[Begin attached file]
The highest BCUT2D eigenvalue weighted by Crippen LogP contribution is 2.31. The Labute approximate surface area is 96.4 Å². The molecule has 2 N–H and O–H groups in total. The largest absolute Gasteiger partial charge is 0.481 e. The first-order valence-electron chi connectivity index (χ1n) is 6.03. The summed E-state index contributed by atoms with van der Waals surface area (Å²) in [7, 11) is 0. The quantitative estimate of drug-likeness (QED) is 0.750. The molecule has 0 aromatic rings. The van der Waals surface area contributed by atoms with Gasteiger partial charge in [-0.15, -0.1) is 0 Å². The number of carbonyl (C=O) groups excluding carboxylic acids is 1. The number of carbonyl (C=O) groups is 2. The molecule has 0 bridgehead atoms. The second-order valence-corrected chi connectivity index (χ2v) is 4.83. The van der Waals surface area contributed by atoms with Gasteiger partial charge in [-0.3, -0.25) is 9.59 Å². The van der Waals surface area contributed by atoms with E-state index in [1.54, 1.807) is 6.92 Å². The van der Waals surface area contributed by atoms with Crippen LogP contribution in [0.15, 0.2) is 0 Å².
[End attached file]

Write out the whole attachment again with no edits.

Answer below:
The highest BCUT2D eigenvalue weighted by Crippen LogP contribution is 2.31. The Labute approximate surface area is 96.4 Å². The molecule has 2 N–H and O–H groups in total. The largest absolute Gasteiger partial charge is 0.481 e. The first-order valence-electron chi connectivity index (χ1n) is 6.03. The summed E-state index contributed by atoms with van der Waals surface area (Å²) in [7, 11) is 0. The quantitative estimate of drug-likeness (QED) is 0.750. The molecule has 0 aromatic rings. The van der Waals surface area contributed by atoms with Gasteiger partial charge in [-0.15, -0.1) is 0 Å². The number of carbonyl (C=O) groups excluding carboxylic acids is 1. The number of carbonyl (C=O) groups is 2. The molecule has 0 bridgehead atoms. The second-order valence-corrected chi connectivity index (χ2v) is 4.83. The van der Waals surface area contributed by atoms with Gasteiger partial charge in [-0.3, -0.25) is 9.59 Å². The van der Waals surface area contributed by atoms with E-state index in [1.54, 1.807) is 6.92 Å². The van der Waals surface area contributed by atoms with Crippen LogP contribution in [0.15, 0.2) is 0 Å².